Interest Coverage Ratio Analysis

An interest coverage ratio isn’t always as simple as it seems. It depends a lot on the level of risk the creditor or investor is comfortable with, but in any case, the basics of this measurement are the same.

If the ratio returns a number lower than 1, it means it means the business isn’t earning enough cash to cover its interest payments, let alone its principal payments. This type of company is extremely risky and unlikely to secure bank financing.

When determining a company’s ability to make interest payments, it is crucial to interpret data in the right way. Also, the interest coverage ratio says a lot about a business’ present financial state, but studying interest coverage ratios within a period of time usually offers a more accurate picture of the company’s present position and future direction.

For example, Look at quarterly examinations of interest coverage ratios within a five-year period. Patterns may surface and provide a clearer picture. Will a low current interest coverage ratio get better or worse. Or is a high current interest coverage ratio is still likely to fluctuate or already stable.

The number can also be used to compare different companies’ interest-paying abilities, making it helpful when making investment decisions. When using ratios for this purpose, stability is key. When an interest coverage ratio is going down, it is usually a cause of concern for investors. It shows that it might only be a matter of time before the company becomes unable to settle its debts.

In general, the interest coverage ratio is a very good way to assess a company’s short-term fiscal health. Sizing up an investment opportunity is possible after analyzing a business’ interest coverage ratio history. However, it is difficult to rely on any ratio or metric to foresee a company’s long-term financial state.

Interest Coverage Ratio Conclusion

  • The interest coverage ratio indicates how easy it is for a business to make its current interest payments.
  • This formula requires two variables: earnings before interest and taxes (EBIT) and interest expense.
  • The result of the ratio is expressed as a number.
  • The interest coverage ratio is used by creditors and lenders to assess the risk of lending capital to a company.

Interest Coverage Ratio Calculator

You can use the interest coverage ratio calculator below to quickly calculate how easily your company can make your current interest payments by entering the required numbers.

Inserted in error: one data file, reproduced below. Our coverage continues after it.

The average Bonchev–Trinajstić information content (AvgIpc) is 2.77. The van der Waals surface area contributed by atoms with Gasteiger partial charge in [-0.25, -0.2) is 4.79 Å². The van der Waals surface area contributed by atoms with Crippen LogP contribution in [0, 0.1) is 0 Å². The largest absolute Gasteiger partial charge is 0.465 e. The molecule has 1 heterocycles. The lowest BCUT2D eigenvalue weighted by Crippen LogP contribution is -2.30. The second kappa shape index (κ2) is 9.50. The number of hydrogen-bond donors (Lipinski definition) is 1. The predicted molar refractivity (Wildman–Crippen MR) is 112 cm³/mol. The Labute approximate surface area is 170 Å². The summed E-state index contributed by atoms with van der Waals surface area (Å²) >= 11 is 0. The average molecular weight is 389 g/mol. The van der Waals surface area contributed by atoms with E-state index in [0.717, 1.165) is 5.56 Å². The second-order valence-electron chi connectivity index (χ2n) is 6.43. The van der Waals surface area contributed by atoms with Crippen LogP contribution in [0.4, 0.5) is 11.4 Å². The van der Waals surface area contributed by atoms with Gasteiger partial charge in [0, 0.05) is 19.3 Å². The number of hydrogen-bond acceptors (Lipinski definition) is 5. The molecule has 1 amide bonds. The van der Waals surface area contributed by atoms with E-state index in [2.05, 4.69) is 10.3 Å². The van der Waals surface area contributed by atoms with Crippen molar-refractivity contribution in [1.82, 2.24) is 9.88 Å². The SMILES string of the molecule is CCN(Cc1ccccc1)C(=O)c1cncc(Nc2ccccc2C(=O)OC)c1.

1. What is the Interest Coverage Ratio?

The interest coverage ratio is a metric used to measure a company’s ability to make its current interest payments. This formula requires two variables: earnings before interest and taxes (EBIT) and interest expense. The result of the ratio is expressed as a number.

2. How is the interest coverage ratio calculated?

The interest coverage ratio is calculated by dividing a company’s earnings before interest and taxes (EBIT) by its interest expense.

The formula is:
Interest Coverage Ratio = EBIT (Earnings Before Interest and Taxes) ​/ Interest Expense

3. What is the importance of the interest coverage ratio?

The interest coverage ratio is important because it provides a snapshot of a company’s ability to make its current interest payments. This metric is used by creditors and lenders to assess the risk of lending capital to a company.

4. What is a good interest coverage ratio?

The interest coverage ratio is typically expressed as a number. A good interest coverage ratio is one that is greater than three. This means the company is making more money than it is spending on interest payments. Analysts prefer to see a company’s interest coverage ratio remain stable over time. This suggests that the company is in good financial health and can meet its short-term obligations.

5. What does a bad interest coverage ratio indicate?

A bad interest coverage ratio means a company is not making enough money to cover its interest payments. This type of company is at risk of defaulting on its loans and is likely to have difficulty securing new financing.